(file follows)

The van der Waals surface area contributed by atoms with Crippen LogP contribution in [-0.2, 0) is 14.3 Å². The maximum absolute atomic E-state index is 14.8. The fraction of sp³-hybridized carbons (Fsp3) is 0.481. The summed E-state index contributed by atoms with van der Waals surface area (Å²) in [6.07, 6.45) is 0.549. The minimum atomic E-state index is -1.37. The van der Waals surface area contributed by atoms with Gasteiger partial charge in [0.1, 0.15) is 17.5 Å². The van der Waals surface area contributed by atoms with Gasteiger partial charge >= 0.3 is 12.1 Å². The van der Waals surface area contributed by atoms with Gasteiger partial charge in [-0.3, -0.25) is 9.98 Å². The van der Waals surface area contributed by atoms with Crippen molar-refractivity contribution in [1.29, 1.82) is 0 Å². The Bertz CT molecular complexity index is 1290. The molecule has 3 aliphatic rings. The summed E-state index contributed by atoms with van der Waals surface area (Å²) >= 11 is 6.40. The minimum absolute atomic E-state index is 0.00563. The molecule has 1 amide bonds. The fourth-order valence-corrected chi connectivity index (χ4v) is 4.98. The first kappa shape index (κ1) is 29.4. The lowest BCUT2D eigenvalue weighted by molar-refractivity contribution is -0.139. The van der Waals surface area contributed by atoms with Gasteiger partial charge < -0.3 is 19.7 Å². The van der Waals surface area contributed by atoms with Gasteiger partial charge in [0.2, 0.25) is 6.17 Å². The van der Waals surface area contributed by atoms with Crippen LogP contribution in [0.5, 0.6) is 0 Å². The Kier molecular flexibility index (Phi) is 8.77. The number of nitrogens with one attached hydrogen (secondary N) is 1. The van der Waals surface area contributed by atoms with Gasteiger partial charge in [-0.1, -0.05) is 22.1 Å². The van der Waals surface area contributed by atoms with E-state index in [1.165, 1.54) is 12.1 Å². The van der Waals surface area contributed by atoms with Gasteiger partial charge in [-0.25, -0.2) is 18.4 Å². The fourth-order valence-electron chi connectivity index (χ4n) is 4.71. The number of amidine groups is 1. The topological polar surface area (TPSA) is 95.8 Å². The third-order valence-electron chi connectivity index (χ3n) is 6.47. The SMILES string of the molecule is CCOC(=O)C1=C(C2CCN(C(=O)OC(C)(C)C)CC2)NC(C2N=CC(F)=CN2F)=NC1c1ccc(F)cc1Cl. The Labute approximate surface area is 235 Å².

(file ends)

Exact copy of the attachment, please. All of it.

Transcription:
The van der Waals surface area contributed by atoms with Crippen LogP contribution in [-0.2, 0) is 14.3 Å². The maximum absolute atomic E-state index is 14.8. The fraction of sp³-hybridized carbons (Fsp3) is 0.481. The summed E-state index contributed by atoms with van der Waals surface area (Å²) in [6.07, 6.45) is 0.549. The minimum atomic E-state index is -1.37. The van der Waals surface area contributed by atoms with Gasteiger partial charge in [0.1, 0.15) is 17.5 Å². The van der Waals surface area contributed by atoms with Gasteiger partial charge >= 0.3 is 12.1 Å². The van der Waals surface area contributed by atoms with Gasteiger partial charge in [-0.3, -0.25) is 9.98 Å². The van der Waals surface area contributed by atoms with Crippen molar-refractivity contribution in [1.29, 1.82) is 0 Å². The Bertz CT molecular complexity index is 1290. The molecule has 3 aliphatic rings. The summed E-state index contributed by atoms with van der Waals surface area (Å²) >= 11 is 6.40. The minimum absolute atomic E-state index is 0.00563. The molecule has 1 amide bonds. The fourth-order valence-corrected chi connectivity index (χ4v) is 4.98. The first kappa shape index (κ1) is 29.4. The lowest BCUT2D eigenvalue weighted by molar-refractivity contribution is -0.139. The van der Waals surface area contributed by atoms with Gasteiger partial charge < -0.3 is 19.7 Å². The van der Waals surface area contributed by atoms with Gasteiger partial charge in [0.2, 0.25) is 6.17 Å². The van der Waals surface area contributed by atoms with Crippen LogP contribution in [0.5, 0.6) is 0 Å². The Kier molecular flexibility index (Phi) is 8.77. The number of nitrogens with one attached hydrogen (secondary N) is 1. The van der Waals surface area contributed by atoms with Gasteiger partial charge in [-0.1, -0.05) is 22.1 Å². The van der Waals surface area contributed by atoms with E-state index in [1.165, 1.54) is 12.1 Å². The van der Waals surface area contributed by atoms with Gasteiger partial charge in [-0.25, -0.2) is 18.4 Å². The fourth-order valence-electron chi connectivity index (χ4n) is 4.71. The number of amidine groups is 1. The topological polar surface area (TPSA) is 95.8 Å². The third-order valence-electron chi connectivity index (χ3n) is 6.47. The SMILES string of the molecule is CCOC(=O)C1=C(C2CCN(C(=O)OC(C)(C)C)CC2)NC(C2N=CC(F)=CN2F)=NC1c1ccc(F)cc1Cl. The Labute approximate surface area is 235 Å².